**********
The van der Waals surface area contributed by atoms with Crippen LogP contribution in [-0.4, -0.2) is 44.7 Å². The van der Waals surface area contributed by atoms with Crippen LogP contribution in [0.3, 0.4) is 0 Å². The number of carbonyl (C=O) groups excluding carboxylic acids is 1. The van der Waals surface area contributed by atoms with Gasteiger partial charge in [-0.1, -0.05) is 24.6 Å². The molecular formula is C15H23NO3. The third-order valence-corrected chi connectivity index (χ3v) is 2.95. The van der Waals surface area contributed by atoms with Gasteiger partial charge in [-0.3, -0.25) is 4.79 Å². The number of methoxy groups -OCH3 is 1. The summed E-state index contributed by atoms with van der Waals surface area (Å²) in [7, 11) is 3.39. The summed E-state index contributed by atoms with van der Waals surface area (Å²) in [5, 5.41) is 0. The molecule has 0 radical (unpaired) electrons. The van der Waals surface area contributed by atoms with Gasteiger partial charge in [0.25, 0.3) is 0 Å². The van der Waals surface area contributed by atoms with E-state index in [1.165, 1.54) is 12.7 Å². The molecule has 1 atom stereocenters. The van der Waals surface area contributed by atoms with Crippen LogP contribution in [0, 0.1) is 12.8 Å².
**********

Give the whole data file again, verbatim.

The van der Waals surface area contributed by atoms with Crippen LogP contribution in [-0.4, -0.2) is 44.7 Å². The van der Waals surface area contributed by atoms with Crippen LogP contribution in [0.3, 0.4) is 0 Å². The number of carbonyl (C=O) groups excluding carboxylic acids is 1. The van der Waals surface area contributed by atoms with Gasteiger partial charge in [-0.1, -0.05) is 24.6 Å². The molecular formula is C15H23NO3. The third-order valence-corrected chi connectivity index (χ3v) is 2.95. The van der Waals surface area contributed by atoms with Gasteiger partial charge in [-0.3, -0.25) is 4.79 Å². The number of methoxy groups -OCH3 is 1. The summed E-state index contributed by atoms with van der Waals surface area (Å²) in [7, 11) is 3.39. The summed E-state index contributed by atoms with van der Waals surface area (Å²) in [5, 5.41) is 0. The molecule has 0 radical (unpaired) electrons. The van der Waals surface area contributed by atoms with Gasteiger partial charge in [0.25, 0.3) is 0 Å². The van der Waals surface area contributed by atoms with E-state index in [1.165, 1.54) is 12.7 Å². The molecule has 1 atom stereocenters. The van der Waals surface area contributed by atoms with Crippen LogP contribution in [0, 0.1) is 12.8 Å².